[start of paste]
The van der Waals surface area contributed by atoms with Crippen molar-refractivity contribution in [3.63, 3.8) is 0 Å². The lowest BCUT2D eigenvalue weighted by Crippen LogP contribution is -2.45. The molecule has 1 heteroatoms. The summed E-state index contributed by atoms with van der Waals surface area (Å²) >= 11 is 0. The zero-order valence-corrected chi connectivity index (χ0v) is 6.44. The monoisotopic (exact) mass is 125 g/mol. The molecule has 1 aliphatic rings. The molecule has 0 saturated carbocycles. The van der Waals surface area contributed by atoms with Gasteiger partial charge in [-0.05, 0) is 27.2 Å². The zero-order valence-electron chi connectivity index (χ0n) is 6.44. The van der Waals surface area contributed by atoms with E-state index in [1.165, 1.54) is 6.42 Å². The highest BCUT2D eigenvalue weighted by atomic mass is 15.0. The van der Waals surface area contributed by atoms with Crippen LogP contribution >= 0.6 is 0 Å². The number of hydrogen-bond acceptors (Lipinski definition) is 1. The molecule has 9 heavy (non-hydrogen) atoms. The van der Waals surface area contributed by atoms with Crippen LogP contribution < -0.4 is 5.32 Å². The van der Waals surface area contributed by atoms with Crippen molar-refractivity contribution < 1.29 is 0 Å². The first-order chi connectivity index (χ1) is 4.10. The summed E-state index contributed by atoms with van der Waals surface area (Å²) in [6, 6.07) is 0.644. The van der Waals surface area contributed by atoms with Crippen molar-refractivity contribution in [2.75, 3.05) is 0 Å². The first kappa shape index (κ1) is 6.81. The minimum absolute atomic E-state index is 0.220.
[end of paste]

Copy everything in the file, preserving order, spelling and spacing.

The van der Waals surface area contributed by atoms with Crippen molar-refractivity contribution in [3.63, 3.8) is 0 Å². The lowest BCUT2D eigenvalue weighted by Crippen LogP contribution is -2.45. The molecule has 1 heteroatoms. The summed E-state index contributed by atoms with van der Waals surface area (Å²) >= 11 is 0. The zero-order valence-corrected chi connectivity index (χ0v) is 6.44. The monoisotopic (exact) mass is 125 g/mol. The molecule has 1 aliphatic rings. The molecule has 0 saturated carbocycles. The van der Waals surface area contributed by atoms with Gasteiger partial charge in [-0.05, 0) is 27.2 Å². The zero-order valence-electron chi connectivity index (χ0n) is 6.44. The van der Waals surface area contributed by atoms with E-state index in [1.165, 1.54) is 6.42 Å². The highest BCUT2D eigenvalue weighted by atomic mass is 15.0. The van der Waals surface area contributed by atoms with Crippen LogP contribution >= 0.6 is 0 Å². The number of hydrogen-bond acceptors (Lipinski definition) is 1. The molecule has 9 heavy (non-hydrogen) atoms. The van der Waals surface area contributed by atoms with Crippen LogP contribution < -0.4 is 5.32 Å². The van der Waals surface area contributed by atoms with Crippen molar-refractivity contribution < 1.29 is 0 Å². The first-order chi connectivity index (χ1) is 4.10. The summed E-state index contributed by atoms with van der Waals surface area (Å²) in [6, 6.07) is 0.644. The van der Waals surface area contributed by atoms with Crippen molar-refractivity contribution in [2.75, 3.05) is 0 Å². The first kappa shape index (κ1) is 6.81. The minimum absolute atomic E-state index is 0.220.